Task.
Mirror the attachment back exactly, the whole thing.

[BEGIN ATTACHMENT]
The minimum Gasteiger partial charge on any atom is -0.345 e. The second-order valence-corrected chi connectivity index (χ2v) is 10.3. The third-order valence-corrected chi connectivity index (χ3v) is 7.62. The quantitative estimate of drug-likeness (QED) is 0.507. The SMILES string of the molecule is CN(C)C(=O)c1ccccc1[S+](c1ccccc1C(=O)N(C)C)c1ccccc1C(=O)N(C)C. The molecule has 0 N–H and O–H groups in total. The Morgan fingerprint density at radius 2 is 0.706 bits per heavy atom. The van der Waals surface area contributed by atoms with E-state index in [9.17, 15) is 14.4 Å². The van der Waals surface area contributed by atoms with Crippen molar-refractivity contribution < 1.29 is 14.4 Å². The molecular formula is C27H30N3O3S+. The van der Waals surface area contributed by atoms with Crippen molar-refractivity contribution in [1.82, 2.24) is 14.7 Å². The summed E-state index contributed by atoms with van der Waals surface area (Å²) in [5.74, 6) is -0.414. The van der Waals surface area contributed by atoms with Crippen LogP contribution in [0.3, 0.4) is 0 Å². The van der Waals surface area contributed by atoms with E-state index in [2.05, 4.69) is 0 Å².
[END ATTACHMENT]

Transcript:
The minimum Gasteiger partial charge on any atom is -0.345 e. The second-order valence-corrected chi connectivity index (χ2v) is 10.3. The third-order valence-corrected chi connectivity index (χ3v) is 7.62. The quantitative estimate of drug-likeness (QED) is 0.507. The SMILES string of the molecule is CN(C)C(=O)c1ccccc1[S+](c1ccccc1C(=O)N(C)C)c1ccccc1C(=O)N(C)C. The molecule has 0 N–H and O–H groups in total. The Morgan fingerprint density at radius 2 is 0.706 bits per heavy atom. The van der Waals surface area contributed by atoms with E-state index in [9.17, 15) is 14.4 Å². The van der Waals surface area contributed by atoms with Crippen molar-refractivity contribution < 1.29 is 14.4 Å². The molecular formula is C27H30N3O3S+. The van der Waals surface area contributed by atoms with Crippen molar-refractivity contribution in [1.82, 2.24) is 14.7 Å². The summed E-state index contributed by atoms with van der Waals surface area (Å²) in [5.74, 6) is -0.414. The van der Waals surface area contributed by atoms with Crippen LogP contribution in [0.3, 0.4) is 0 Å². The van der Waals surface area contributed by atoms with E-state index in [2.05, 4.69) is 0 Å².